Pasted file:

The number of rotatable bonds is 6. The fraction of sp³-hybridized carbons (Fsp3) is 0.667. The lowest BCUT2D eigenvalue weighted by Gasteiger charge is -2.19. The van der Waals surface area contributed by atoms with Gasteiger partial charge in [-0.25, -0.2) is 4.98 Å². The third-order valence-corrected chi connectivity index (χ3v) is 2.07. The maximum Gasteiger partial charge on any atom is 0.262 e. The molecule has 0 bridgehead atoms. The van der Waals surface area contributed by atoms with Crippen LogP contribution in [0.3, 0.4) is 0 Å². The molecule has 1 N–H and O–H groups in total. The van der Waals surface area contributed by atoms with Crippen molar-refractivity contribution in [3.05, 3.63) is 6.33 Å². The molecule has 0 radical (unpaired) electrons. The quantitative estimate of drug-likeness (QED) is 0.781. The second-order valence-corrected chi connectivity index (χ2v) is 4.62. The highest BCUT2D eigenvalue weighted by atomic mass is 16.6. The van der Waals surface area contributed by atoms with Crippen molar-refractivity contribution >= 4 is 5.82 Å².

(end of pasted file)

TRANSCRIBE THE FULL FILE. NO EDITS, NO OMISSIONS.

The number of rotatable bonds is 6. The fraction of sp³-hybridized carbons (Fsp3) is 0.667. The lowest BCUT2D eigenvalue weighted by Gasteiger charge is -2.19. The van der Waals surface area contributed by atoms with Gasteiger partial charge in [-0.25, -0.2) is 4.98 Å². The third-order valence-corrected chi connectivity index (χ3v) is 2.07. The maximum Gasteiger partial charge on any atom is 0.262 e. The molecule has 0 bridgehead atoms. The van der Waals surface area contributed by atoms with Crippen LogP contribution in [0.3, 0.4) is 0 Å². The molecule has 1 N–H and O–H groups in total. The van der Waals surface area contributed by atoms with Crippen molar-refractivity contribution in [3.05, 3.63) is 6.33 Å². The molecule has 0 radical (unpaired) electrons. The quantitative estimate of drug-likeness (QED) is 0.781. The second-order valence-corrected chi connectivity index (χ2v) is 4.62. The highest BCUT2D eigenvalue weighted by atomic mass is 16.6. The van der Waals surface area contributed by atoms with Crippen molar-refractivity contribution >= 4 is 5.82 Å².